Today’s parents get a bad rap for being too overprotective. Called Helicopter Parents by authors Neil Howe and William Strauss, they are blamed for ruining their children by sticking their nose into every aspect of their children’s lives, fixing every upset, trivial or no.
“This has been the most protected generation in history,” says Mark Thompson, director of counseling at Colgate University. He points to car seats, bicycle helmets, and even wood chips under park swings. Because Gen Y has been reared in a “risk adverse” way, they tend to be psychologically fragile, robbed of their own identities, and unable to feel a real sense of accomplishment for their efforts.
So it is the parent’s fault when junior can’t handle life. But what do you say when something like this happens?
BU Police Chief Thomas Robbins says his department received a call from a parent of one of the students in the apartment, whose first response was to call home. Robbins says he hopes that students learn to make their first and immediate call to 911 or to the BUPD at 617-353-2121. ‘We’ve got to get our number on the students’ radar,’ he says. ‘It’s great that this person called a parent, but people in danger should call us first, then call a parent.’
It is not for nothing they are called the Tethered Generation.
“The Tethered Generation”, the term first used in HR Magazine, refers to young people who have to be in constant contact with their parents and each other via cellphones and Instant Message. A teen’s life becomes a continuous voice recording to Mom and Dad. The conversations are completely trivial and never-ending: “I’m getting out of class now and I’m on my way to the cafeteria.” “Dad, can you do this job application?” “Mom, what should I do about my crappy roommate? Today she wouldn’t empty the garbage.”
Those of us in the process of parenting these Generation Y offspring remember a much different youth. Certainly our parents were less involved, but this coldness generated another criticism, that our parents weren’t doing enough to encourage our self-esteem. But there was something different about us too. We, as a generation, yearned for freedom, to express ourselves, to make what we wanted of ourselves, to live our lives as we pleased. We couldn’t WAIT to get out of the house.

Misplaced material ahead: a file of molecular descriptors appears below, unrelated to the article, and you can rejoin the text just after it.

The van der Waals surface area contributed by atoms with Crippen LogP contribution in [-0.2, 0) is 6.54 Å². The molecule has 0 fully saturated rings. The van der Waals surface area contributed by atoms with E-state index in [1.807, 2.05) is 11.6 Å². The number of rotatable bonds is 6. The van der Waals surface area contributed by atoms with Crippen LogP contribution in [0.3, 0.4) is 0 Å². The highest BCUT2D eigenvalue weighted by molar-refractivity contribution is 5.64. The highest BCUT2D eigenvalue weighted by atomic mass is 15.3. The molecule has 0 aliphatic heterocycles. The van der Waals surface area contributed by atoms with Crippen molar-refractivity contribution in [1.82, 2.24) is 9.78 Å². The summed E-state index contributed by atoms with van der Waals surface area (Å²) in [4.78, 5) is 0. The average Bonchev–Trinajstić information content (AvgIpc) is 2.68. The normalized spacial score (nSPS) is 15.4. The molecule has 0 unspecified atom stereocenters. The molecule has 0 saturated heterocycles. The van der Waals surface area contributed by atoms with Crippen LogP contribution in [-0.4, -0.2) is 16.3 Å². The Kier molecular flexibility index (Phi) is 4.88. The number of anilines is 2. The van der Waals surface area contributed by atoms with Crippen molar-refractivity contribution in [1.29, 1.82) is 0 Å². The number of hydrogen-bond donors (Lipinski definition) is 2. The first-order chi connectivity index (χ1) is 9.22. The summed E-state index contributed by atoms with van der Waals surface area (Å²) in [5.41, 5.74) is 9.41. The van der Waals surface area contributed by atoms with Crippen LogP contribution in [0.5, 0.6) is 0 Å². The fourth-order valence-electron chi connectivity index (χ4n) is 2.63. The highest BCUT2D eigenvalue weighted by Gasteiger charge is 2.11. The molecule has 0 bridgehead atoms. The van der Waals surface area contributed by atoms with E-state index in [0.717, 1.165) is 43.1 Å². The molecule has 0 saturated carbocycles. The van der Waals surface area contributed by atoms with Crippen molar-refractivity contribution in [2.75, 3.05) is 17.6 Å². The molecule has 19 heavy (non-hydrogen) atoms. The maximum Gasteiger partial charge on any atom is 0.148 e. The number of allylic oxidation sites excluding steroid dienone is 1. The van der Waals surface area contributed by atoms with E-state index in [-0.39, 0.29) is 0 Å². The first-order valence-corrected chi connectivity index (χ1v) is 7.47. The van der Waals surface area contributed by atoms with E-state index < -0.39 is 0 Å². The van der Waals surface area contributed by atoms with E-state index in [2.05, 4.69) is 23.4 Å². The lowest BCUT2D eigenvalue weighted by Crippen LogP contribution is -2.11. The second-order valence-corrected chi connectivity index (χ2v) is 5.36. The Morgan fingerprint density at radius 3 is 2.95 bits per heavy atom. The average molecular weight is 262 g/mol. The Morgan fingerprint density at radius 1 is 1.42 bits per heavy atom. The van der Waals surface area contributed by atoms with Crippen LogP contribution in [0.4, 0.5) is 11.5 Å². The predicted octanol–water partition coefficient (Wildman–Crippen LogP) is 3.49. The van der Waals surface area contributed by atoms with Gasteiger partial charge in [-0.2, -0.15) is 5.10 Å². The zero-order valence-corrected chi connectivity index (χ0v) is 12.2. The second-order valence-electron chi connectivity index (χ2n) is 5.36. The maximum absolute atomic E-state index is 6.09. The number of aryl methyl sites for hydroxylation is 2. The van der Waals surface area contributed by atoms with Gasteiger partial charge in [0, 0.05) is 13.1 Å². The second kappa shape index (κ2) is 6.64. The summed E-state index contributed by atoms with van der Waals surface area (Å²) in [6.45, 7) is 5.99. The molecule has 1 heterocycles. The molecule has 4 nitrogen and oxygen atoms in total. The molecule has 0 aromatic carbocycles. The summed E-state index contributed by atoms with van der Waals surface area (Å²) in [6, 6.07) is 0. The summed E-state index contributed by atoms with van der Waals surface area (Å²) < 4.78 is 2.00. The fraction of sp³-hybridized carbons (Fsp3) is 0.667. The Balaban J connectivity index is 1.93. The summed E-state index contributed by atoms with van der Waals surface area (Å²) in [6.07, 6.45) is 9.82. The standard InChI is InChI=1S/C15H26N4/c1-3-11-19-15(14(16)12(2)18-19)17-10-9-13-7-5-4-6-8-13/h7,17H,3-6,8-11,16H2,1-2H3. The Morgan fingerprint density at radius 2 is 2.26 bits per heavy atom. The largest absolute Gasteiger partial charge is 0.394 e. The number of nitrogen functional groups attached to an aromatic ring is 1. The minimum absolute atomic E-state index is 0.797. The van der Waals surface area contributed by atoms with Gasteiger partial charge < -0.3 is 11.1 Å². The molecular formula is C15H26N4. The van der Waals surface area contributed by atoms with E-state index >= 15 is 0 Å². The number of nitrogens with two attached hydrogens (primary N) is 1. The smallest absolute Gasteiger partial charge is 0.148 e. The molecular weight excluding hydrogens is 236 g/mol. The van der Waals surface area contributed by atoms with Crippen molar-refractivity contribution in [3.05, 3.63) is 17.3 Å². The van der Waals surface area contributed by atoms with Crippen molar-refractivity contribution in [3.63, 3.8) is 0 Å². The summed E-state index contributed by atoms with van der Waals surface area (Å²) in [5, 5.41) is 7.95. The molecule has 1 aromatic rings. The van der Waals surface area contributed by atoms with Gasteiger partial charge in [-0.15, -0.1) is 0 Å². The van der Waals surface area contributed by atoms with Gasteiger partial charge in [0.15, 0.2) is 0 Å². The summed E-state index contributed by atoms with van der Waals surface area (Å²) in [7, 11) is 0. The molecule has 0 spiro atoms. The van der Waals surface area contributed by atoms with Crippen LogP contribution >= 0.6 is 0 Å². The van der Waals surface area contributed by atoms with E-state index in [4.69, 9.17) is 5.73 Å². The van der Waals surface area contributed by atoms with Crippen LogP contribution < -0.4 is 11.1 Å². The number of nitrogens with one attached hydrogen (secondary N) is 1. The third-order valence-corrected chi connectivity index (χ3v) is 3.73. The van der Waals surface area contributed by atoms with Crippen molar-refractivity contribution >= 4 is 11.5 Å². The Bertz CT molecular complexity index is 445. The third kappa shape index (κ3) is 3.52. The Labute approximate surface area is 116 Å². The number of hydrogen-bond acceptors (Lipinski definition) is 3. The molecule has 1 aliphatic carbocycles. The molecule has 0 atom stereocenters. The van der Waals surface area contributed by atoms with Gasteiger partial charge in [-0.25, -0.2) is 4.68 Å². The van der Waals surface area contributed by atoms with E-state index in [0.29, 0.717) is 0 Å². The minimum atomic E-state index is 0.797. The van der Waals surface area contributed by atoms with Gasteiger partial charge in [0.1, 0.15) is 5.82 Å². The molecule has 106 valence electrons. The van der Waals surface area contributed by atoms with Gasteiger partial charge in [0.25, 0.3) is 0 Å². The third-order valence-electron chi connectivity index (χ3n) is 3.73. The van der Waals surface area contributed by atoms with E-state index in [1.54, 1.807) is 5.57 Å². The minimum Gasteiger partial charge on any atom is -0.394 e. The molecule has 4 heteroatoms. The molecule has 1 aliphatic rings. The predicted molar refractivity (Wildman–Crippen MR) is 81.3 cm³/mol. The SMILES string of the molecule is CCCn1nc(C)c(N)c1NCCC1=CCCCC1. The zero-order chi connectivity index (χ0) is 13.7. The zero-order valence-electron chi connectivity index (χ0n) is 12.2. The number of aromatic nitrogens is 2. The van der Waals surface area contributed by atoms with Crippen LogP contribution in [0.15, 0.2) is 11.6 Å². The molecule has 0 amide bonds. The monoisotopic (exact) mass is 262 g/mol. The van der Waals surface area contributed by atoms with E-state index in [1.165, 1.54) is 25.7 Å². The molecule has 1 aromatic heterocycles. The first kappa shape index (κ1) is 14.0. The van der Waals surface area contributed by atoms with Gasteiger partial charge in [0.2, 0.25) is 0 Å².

The parents of Generation Y are largely the late baby boomers, those born Uranus in Cancer or Leo, Neptune in Libra or Scorpio and Pluto in Leo.
Generation Y individuals, also called Millennials, were born between 1979 and 1998. These young adults were born with the planet of individuation, Uranus in either Scorpio or Sagittarius, the planet of high spiritual ideals, Neptune in Sagittarius or Capricorn, and the planet of transformation, Pluto in Libra.
As I pointed out in the post “Astrological Analysis: Generation Y and Helicopter Parents”:
“Pluto in Leo transformed a generation whose self involvement transmuted into a extreme involvement in their children’s lives. But is this a case of the tail wagging the dog?
The Pluto in Libra children do not see their parents so much as authority figures, but as managing partners in their lives. These children, providing that there are no mitigating factors, such as abuse in the parental relationship, are not only willing, but eager to accept their parents as friends and companions in this lifetime. It is unique relationship, probably not born out of the parents’ success as parents, but the unique nature of this generation.”
Make no mistake. This is not all the parents fault. The children do not want the cord cut.
One steeled willed parent of a Gen Y child told me of her conversation with her then 19 year old about his future. Since he lacked a college career or a full time job, and failed to pay rent regularly it was clear to her that she was not doing her job as a parent by allowing him to live at home. He had six months to find another place for him to live. He became angry, and moved out within a month to live with some friends. He wouldn’t talk with her directly for a very long time, though from time to time after he moved out, she would wake up and find him watching television in the living room in the middle of the night.
Later after a long discussion she found out that he didn’t appreciate getting “kicked out of his own house.”
However, he did start working full-time and after a year of working at minimum wage decided to go into military service, where he has saved a substantial amount of money. He is planning to go to college when he gets out in the spring.
But she still has two children “tethered”, and she constantly has to remind them, “this is something you have to do yourself.”
“Me ruining their lives?” she says. “When do I get to get to have my own life?”
Encouraging independence while not sparking resentment is the challenge of every parent of a Generation Y denizen. These Pluto in Libra people need a firm but gentle hand to push them out of the nest. If you are successful, you should get at least thirty seconds of peace before they bring the grandchildren over to visit. Because then, they will REALLY need you.